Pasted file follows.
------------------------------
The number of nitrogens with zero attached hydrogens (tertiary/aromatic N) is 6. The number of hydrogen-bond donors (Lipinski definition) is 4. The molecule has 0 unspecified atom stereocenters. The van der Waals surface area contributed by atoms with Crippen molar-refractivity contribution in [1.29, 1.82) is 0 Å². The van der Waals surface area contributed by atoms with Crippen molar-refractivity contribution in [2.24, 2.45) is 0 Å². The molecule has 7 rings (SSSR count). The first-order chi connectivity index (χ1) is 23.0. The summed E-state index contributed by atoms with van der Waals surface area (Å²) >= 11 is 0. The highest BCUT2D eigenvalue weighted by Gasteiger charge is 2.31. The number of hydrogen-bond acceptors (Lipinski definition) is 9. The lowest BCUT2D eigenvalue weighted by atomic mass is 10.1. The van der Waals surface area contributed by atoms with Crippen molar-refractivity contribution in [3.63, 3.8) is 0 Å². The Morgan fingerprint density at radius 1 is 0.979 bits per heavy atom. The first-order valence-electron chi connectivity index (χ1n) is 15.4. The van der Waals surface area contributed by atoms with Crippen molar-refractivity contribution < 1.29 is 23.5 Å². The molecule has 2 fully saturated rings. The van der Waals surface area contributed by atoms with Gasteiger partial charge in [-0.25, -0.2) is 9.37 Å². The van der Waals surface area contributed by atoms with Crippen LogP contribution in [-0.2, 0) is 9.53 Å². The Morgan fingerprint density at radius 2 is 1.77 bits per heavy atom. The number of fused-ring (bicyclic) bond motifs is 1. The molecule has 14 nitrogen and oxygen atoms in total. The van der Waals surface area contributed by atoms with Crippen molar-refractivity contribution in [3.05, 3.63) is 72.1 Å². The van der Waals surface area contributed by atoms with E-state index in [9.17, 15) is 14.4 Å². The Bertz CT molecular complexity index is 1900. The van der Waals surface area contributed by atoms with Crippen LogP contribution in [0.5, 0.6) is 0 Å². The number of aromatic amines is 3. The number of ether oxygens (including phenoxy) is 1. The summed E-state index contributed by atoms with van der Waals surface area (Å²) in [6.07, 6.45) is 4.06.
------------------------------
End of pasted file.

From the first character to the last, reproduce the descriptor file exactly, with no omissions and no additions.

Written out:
The number of nitrogens with zero attached hydrogens (tertiary/aromatic N) is 6. The number of hydrogen-bond donors (Lipinski definition) is 4. The molecule has 0 unspecified atom stereocenters. The van der Waals surface area contributed by atoms with Crippen molar-refractivity contribution in [1.29, 1.82) is 0 Å². The van der Waals surface area contributed by atoms with Crippen molar-refractivity contribution in [2.24, 2.45) is 0 Å². The molecule has 7 rings (SSSR count). The first-order chi connectivity index (χ1) is 23.0. The summed E-state index contributed by atoms with van der Waals surface area (Å²) >= 11 is 0. The highest BCUT2D eigenvalue weighted by Gasteiger charge is 2.31. The number of hydrogen-bond acceptors (Lipinski definition) is 9. The lowest BCUT2D eigenvalue weighted by atomic mass is 10.1. The van der Waals surface area contributed by atoms with Crippen molar-refractivity contribution in [3.63, 3.8) is 0 Å². The Morgan fingerprint density at radius 1 is 0.979 bits per heavy atom. The first-order valence-electron chi connectivity index (χ1n) is 15.4. The van der Waals surface area contributed by atoms with Crippen molar-refractivity contribution < 1.29 is 23.5 Å². The molecule has 2 fully saturated rings. The van der Waals surface area contributed by atoms with Gasteiger partial charge in [-0.25, -0.2) is 9.37 Å². The van der Waals surface area contributed by atoms with Crippen LogP contribution in [-0.2, 0) is 9.53 Å². The Morgan fingerprint density at radius 2 is 1.77 bits per heavy atom. The number of fused-ring (bicyclic) bond motifs is 1. The molecule has 14 nitrogen and oxygen atoms in total. The van der Waals surface area contributed by atoms with Crippen molar-refractivity contribution in [3.05, 3.63) is 72.1 Å². The van der Waals surface area contributed by atoms with E-state index in [9.17, 15) is 14.4 Å². The Bertz CT molecular complexity index is 1900. The van der Waals surface area contributed by atoms with Crippen LogP contribution in [0.5, 0.6) is 0 Å². The number of aromatic amines is 3. The number of ether oxygens (including phenoxy) is 1. The summed E-state index contributed by atoms with van der Waals surface area (Å²) in [6.07, 6.45) is 4.06.